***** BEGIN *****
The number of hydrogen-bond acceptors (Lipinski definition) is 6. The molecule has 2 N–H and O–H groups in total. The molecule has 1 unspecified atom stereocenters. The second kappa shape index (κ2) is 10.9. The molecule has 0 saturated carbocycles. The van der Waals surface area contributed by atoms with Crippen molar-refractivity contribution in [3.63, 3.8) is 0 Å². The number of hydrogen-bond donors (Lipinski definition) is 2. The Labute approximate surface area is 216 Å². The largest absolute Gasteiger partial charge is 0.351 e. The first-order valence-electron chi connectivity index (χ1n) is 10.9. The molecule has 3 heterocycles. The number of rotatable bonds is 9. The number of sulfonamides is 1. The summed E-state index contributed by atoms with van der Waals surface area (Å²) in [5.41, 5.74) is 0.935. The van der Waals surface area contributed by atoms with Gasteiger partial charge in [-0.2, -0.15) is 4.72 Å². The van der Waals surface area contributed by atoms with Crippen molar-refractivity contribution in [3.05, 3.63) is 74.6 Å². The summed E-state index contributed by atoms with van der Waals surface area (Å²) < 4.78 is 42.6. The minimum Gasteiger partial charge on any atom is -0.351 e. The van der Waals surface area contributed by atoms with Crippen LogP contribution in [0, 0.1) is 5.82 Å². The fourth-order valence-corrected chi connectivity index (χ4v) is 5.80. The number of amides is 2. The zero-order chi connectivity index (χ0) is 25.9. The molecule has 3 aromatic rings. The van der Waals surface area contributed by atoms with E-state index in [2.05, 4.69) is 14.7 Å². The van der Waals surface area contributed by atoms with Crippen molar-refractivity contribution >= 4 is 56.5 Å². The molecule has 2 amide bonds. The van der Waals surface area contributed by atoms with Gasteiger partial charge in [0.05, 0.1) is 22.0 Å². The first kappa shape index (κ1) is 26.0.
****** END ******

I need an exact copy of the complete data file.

The number of hydrogen-bond acceptors (Lipinski definition) is 6. The molecule has 2 N–H and O–H groups in total. The molecule has 1 unspecified atom stereocenters. The second kappa shape index (κ2) is 10.9. The molecule has 0 saturated carbocycles. The van der Waals surface area contributed by atoms with Crippen molar-refractivity contribution in [3.63, 3.8) is 0 Å². The number of hydrogen-bond donors (Lipinski definition) is 2. The Labute approximate surface area is 216 Å². The largest absolute Gasteiger partial charge is 0.351 e. The first-order valence-electron chi connectivity index (χ1n) is 10.9. The molecule has 3 heterocycles. The number of rotatable bonds is 9. The number of sulfonamides is 1. The summed E-state index contributed by atoms with van der Waals surface area (Å²) in [5.41, 5.74) is 0.935. The van der Waals surface area contributed by atoms with Gasteiger partial charge in [-0.2, -0.15) is 4.72 Å². The van der Waals surface area contributed by atoms with Crippen molar-refractivity contribution in [3.05, 3.63) is 74.6 Å². The summed E-state index contributed by atoms with van der Waals surface area (Å²) < 4.78 is 42.6. The minimum Gasteiger partial charge on any atom is -0.351 e. The van der Waals surface area contributed by atoms with Crippen LogP contribution in [0, 0.1) is 5.82 Å². The fourth-order valence-corrected chi connectivity index (χ4v) is 5.80. The number of amides is 2. The zero-order chi connectivity index (χ0) is 25.9. The molecule has 3 aromatic rings. The van der Waals surface area contributed by atoms with E-state index in [2.05, 4.69) is 14.7 Å². The van der Waals surface area contributed by atoms with Crippen molar-refractivity contribution >= 4 is 56.5 Å². The molecule has 2 amide bonds. The van der Waals surface area contributed by atoms with Gasteiger partial charge in [0.05, 0.1) is 22.0 Å². The first kappa shape index (κ1) is 26.0.